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The aim of the study was to determine the prevalence of orthorexia nervosa among the performance artists in the State Opera and Ballet and in the Bilkent University Symphony Orchestra. The study population consisted of 39 men and 55 women for a total of 94 artists with mean age of 33 years. The ORTO-15 test was used to determine the prevalence of orthorexia nervosa. Those subjects who scored below 40 in the ORTO-15 test were classified as having orthorexia nervosa. Mean score of the participants in the ORTO-15 test was 37.9+/-4.46. A total of 56.4% of the artists involved in the research scored below 40 in the ORTO-15 test. While the highest prevalence of orthorexia nervosa was recorded among opera singers (81.8%), it was 32.1% among ballet dancers and 36.4% among symphony orchestra musicians. The differences between the three groups were statistically significant. No difference was noted between mean ORTO-15 score by baseline characteristics as gender, age, educational level, work experience, body mass index, smoking and alcohol consumption. The research group have a higher socio-economic and education level than the majority of the general public in Turkey. Additionally, being an artist in Turkey means being a role model for the general public both in terms one's physical appearance and lifestyle. These may be the reason why artists are more sensitive to this issue.
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Orthorexia is a pathological fixation about the consumption of healthy food. The present study aimed to reveal the psychometric properties of the Turkish version of ORTO-15, which was developed to evaluate orthorexia, and to investigate the relationship betweenorthorexia, and eating attitude, obsessive-compulsive symptoms, and some demographic variables. The study included 994 participants aged between 19 and 66 years. ORTO-15, the Maudsley Obsessive-Compulsive Inventory, and the Eating Attitude Test-40 were administered to the participants. A 3-factor solution with varimax rotation explained 40.62% of the variance. When 4 items with factor loadings below+/- 0.50 were eliminated from ORTO-15, the Cronbach's alpha coefficient was 0.62. The remaining 11 items were thought to have statistically satisfactory properties for the Turkish version of ORTO and were collectively referred to as ORTO-11. This version was used to investigate the relationship between orthorexia, and eating attitude and obsessive-compulsive symptoms. Pathological eating attitude and obsessive-compulsive symptoms were related to orthorexia. Women exhibited more orthorexic symptoms then men. In the present study high a body mass index was an important variable for orthorexia, but only together with gender (female), pathological eating attitude, and increased obsessive-compulsive symptoms. The results, implications, and limitations of the study are discussed. ORTO-11 demonstrated statistically satisfactory properties. Orthorexia was related to pathological eating attitude and obsessive-compulsive symptoms; however, caution should be used when generalizing the reported results.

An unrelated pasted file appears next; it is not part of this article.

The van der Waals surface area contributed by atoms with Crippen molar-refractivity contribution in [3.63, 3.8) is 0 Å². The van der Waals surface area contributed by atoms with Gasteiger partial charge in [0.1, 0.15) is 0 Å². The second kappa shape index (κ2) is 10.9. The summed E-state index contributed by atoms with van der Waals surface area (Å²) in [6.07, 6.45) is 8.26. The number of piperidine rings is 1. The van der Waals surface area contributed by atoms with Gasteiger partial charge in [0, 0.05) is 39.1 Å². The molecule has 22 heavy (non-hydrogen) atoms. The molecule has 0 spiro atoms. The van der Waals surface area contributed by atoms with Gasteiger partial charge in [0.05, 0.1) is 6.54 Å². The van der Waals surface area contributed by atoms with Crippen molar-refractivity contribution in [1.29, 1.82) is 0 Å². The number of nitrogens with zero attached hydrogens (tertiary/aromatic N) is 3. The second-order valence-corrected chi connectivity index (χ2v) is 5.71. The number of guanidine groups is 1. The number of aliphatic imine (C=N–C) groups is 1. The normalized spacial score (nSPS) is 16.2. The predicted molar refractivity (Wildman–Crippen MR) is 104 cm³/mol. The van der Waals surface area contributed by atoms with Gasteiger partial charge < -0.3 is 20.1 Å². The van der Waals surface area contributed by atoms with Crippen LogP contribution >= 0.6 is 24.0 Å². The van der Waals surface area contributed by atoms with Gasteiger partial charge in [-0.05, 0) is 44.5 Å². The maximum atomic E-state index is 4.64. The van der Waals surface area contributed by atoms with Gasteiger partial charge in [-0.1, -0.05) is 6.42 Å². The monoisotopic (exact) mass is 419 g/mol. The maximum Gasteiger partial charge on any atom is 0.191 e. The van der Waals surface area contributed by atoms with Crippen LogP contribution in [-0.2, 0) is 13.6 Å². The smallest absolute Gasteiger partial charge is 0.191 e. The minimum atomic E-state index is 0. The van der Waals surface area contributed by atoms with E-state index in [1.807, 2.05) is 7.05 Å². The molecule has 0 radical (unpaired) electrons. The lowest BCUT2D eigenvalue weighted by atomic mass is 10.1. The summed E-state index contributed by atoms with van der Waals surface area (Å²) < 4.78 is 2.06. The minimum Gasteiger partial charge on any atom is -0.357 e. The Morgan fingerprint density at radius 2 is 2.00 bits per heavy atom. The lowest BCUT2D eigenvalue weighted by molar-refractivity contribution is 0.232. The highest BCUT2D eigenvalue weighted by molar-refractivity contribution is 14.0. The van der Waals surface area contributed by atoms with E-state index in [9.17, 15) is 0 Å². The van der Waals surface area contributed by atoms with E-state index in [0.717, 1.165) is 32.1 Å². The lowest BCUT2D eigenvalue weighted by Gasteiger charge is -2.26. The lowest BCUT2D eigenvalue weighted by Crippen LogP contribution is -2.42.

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To propose a diagnostic proceeding and to try to verify the prevalence of orthorexia nervosa (ON), an eating disorder defined as "a maniacal obsession for healthy foods". 404 subjects were enrolled. Diagnosis of ON was based on both the presence of a disorder with obsessive-compulsive personality features and an exaggerated healthy eating behaviour pattern. Of the 404 subjects examined, 28 were found to suffer from ON (prevalence of 6.9%). The analysis of the physiological characteristics, the social-cultural and the psychological behaviour that characterises subjects suffering from ON shows a higher prevalence in men and in those with a lower level of education. The orthorexic subjects attribute characteristics that show their specific "feelings" towards food ("dangerous" to describe a conserved product, "artificial" for industrially produced products, "healthy" for biological produce) and demonstrate a strong or uncontrollable desire to eat when feeling nervous, excited, happy or guilty.
Many "new" syndromes have been proposed for inclusion in the DSM-V. Some disorders acquired popularity through the Internet, but will they be taken seriously and get accepted by the scientific community? We organized an opinion poll among professionals in the field of eating disorders by presenting them a provisional set of diagnostic criteria of four "new" disorders: Night Eating Syndrome, Orthorexia, Muscle Dysmorphia, and Emetophobia. In general, the opinions did not differ much according to the characteristics of the 111 respondents. Among these professionals, Orthorexia is the best known and Night Eating Syndrome the least. Although the majority is familiar with the concept of Muscle Dysmorphia, it is most often viewed as a creation of the popular media and rarely observed in daily practice. In contrast, the other three disorders seem to be taken more seriously in the sense of "genuine" syndromes, which should receive more attention in research and clinical practice. Emetophobia appears to be the least "fashionable" of the four. The findings are discussed in the light of medialization and medicalization.